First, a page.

The Objects

17th Apr 1815

Elysee resized.jpeg
Source: © Présidence de la République – L.Blevennec

Napoleon leaves the Tuileries for the Élysée Palace

Contributed by: Mark Philp

On 17 April 1815 Napoleon moved his residence from the Tuileries. This palace had been built as a domestic residence under the orders of Catherine De’ Medici in the 1570s and connected by a gallery to the Louvre under Henri IV. The Louvre subsequently acted as the formal office of the state with the Tuileries as a domestic residence for the King when in Paris.

Vincent Cronin has suggested that Napoleon moved from the Tuileries to the smaller Élysée palace once it became clear that his wife, Marie Louise and their young son Napoleon, King of Rome, were not going to join him in Paris. While in exile, Marie Louise had first vacillated about whether to join her husband in Elba and had then been suborned in Vienna by an affair with Count Adam Adelbert von Neipperg (who was acting in part on Metternich’s instructions). She failed to answer Napoleon’s letters, and never communicated with him again.

His wife’s abandonment, and the absence of his son (now firmly under Austrian control), despite direct pleas for their return to Napoleon’s side, made the Tuileries, in which the couple had lived when in Paris since their marriage in 1810, seem deserted. The Élysée palace, was smaller and had fewer associations with the first years of Napoleon’s largely happy second marriage.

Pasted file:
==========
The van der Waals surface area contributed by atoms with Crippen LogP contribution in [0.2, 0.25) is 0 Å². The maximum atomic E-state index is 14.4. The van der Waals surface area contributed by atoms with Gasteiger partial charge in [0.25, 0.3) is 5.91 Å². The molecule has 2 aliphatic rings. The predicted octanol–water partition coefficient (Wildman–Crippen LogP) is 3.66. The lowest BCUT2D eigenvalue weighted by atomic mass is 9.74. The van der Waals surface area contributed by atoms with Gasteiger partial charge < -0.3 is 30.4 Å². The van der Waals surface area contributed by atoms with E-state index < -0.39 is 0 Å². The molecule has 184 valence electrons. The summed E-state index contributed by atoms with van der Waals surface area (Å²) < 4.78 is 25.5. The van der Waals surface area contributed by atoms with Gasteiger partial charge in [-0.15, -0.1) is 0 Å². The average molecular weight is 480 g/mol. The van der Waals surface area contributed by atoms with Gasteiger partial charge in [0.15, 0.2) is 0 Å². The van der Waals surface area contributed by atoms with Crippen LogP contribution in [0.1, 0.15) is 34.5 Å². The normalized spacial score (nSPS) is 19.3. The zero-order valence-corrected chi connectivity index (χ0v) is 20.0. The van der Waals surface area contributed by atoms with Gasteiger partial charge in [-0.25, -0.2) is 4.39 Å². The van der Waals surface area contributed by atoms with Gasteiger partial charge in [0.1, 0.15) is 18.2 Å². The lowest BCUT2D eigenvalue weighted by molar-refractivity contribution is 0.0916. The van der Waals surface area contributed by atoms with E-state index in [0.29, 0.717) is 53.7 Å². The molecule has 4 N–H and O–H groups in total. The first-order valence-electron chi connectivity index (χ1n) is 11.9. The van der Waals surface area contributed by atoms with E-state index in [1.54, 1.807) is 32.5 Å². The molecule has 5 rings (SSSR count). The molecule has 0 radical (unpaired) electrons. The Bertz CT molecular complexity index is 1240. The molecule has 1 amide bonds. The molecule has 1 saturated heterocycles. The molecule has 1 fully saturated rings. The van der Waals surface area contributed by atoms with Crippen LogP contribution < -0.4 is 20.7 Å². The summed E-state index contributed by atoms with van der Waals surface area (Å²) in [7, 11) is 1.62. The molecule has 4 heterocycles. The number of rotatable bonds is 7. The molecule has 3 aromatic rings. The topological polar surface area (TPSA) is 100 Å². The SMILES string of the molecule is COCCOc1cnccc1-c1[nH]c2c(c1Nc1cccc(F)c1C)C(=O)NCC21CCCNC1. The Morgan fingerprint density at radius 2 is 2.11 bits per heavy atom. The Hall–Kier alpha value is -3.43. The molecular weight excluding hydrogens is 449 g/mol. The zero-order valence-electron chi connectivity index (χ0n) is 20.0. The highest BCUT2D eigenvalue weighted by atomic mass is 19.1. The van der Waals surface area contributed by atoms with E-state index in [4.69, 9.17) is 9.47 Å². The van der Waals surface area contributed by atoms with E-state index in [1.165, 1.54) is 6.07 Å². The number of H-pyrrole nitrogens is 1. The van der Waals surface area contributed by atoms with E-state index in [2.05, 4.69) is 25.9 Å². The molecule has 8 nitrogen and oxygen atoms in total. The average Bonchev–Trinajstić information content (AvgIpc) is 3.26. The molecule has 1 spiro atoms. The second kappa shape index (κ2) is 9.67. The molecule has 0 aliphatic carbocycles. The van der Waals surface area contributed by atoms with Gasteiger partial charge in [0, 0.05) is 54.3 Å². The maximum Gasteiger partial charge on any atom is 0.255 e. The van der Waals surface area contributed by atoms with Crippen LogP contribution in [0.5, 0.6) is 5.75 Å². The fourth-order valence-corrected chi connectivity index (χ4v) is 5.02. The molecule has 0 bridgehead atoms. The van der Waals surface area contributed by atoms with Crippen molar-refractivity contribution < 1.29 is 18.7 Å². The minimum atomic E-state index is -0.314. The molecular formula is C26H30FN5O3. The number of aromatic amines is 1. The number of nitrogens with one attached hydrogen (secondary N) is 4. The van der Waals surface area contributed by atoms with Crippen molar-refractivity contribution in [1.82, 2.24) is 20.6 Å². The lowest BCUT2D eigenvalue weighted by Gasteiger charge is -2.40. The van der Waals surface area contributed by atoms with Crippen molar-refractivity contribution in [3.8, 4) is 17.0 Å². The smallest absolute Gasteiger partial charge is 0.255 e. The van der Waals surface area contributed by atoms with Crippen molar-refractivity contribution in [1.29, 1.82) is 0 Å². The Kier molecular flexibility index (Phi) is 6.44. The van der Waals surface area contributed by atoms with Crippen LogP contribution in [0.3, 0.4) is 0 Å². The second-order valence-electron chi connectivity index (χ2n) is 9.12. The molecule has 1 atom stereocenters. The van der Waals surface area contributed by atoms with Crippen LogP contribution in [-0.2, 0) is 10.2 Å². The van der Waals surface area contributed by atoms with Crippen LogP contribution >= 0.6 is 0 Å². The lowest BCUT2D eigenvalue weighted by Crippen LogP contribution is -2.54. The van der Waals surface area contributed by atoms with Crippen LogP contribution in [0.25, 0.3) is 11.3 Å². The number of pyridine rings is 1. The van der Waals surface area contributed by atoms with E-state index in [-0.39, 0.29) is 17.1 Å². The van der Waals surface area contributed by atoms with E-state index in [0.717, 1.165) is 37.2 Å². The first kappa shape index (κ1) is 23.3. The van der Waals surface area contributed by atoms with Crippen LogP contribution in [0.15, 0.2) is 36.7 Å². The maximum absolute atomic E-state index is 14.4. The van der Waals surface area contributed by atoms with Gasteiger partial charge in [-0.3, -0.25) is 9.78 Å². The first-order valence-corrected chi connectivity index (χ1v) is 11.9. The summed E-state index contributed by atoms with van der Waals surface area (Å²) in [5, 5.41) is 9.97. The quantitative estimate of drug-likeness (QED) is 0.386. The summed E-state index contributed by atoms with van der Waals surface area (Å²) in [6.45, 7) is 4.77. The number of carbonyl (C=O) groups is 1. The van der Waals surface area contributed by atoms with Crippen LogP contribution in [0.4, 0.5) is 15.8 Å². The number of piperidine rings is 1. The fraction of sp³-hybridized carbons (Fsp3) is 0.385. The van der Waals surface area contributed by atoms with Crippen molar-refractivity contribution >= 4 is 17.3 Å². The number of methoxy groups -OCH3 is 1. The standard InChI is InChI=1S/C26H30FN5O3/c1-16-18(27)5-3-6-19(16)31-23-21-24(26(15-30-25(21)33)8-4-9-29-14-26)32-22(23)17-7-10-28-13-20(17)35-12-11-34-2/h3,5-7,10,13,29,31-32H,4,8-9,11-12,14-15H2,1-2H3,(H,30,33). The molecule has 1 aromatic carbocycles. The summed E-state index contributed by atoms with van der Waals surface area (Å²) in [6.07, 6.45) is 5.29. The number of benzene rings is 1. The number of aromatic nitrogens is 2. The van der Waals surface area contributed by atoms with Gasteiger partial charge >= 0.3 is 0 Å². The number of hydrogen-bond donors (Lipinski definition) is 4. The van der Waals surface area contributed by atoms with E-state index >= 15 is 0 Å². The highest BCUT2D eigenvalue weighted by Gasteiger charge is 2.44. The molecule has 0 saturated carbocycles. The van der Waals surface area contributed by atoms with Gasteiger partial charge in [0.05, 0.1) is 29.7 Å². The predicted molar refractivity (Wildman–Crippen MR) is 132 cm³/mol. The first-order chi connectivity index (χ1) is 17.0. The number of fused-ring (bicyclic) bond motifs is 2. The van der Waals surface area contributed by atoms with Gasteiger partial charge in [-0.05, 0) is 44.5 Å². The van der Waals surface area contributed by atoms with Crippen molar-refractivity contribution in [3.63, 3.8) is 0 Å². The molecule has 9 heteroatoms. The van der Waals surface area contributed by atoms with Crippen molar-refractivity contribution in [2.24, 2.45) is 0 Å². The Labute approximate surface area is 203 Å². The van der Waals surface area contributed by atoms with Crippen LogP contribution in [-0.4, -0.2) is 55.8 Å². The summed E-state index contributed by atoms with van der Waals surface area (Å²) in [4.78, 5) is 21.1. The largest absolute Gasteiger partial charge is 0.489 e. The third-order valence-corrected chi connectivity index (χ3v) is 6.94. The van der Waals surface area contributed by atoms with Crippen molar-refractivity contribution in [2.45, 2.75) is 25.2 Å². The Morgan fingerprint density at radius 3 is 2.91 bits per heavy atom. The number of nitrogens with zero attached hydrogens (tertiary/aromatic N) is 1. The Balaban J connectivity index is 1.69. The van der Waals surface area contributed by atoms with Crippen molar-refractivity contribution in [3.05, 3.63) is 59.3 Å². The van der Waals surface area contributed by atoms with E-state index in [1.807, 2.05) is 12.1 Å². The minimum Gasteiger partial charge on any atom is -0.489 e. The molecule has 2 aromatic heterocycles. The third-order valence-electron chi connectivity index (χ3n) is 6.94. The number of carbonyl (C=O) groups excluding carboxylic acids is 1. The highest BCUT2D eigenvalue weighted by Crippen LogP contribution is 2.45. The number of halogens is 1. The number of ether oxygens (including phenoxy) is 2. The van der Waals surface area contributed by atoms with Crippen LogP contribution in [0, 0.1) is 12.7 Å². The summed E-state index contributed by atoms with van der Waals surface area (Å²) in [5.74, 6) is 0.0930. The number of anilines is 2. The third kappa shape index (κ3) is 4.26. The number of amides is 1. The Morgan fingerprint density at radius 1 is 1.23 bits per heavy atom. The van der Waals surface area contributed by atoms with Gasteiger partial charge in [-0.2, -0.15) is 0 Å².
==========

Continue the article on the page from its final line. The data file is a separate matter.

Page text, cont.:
The Élysée was originally known as L’hôtel d’Évreux. It was constructed between 1718 and 1722 by Mollet for the son in law of the Comte d’Évreux. and in the 1740s became the Parisian residence of the Marquise de Pompadour, the mistress of Louis XV. It was taken into public ownership during the revolution and subsequently sold to the revolutionary general Joachim Murat in 1805.

Murat had married Napoleon’s sister, Caroline Bonaparte, in 1800, and played an important part in several of Napoleon’s campaigns. When he was made King of Naples in 1808, secret protocols of agreement transferred all Murat’s French properties into the care of Napoleon as a surety for good conduct. The palace’s name seems to have been changed under Napoleon to the Élysée-Napoléon. Napoleon lived their briefly in 1809, subsequently permitting his first wife Josephine to use it. He resumed control of it in 1812.

After his defeat at Waterloo, on 22 June 1815 Napoleon signed his abdication as Emperor in the palace’s Boudoir d'Argent. The palace has been the official residence for the President of the French Republic since 1873.

Further reading
Vincent Cronin, Napoleon (London, 1994), p. 398.

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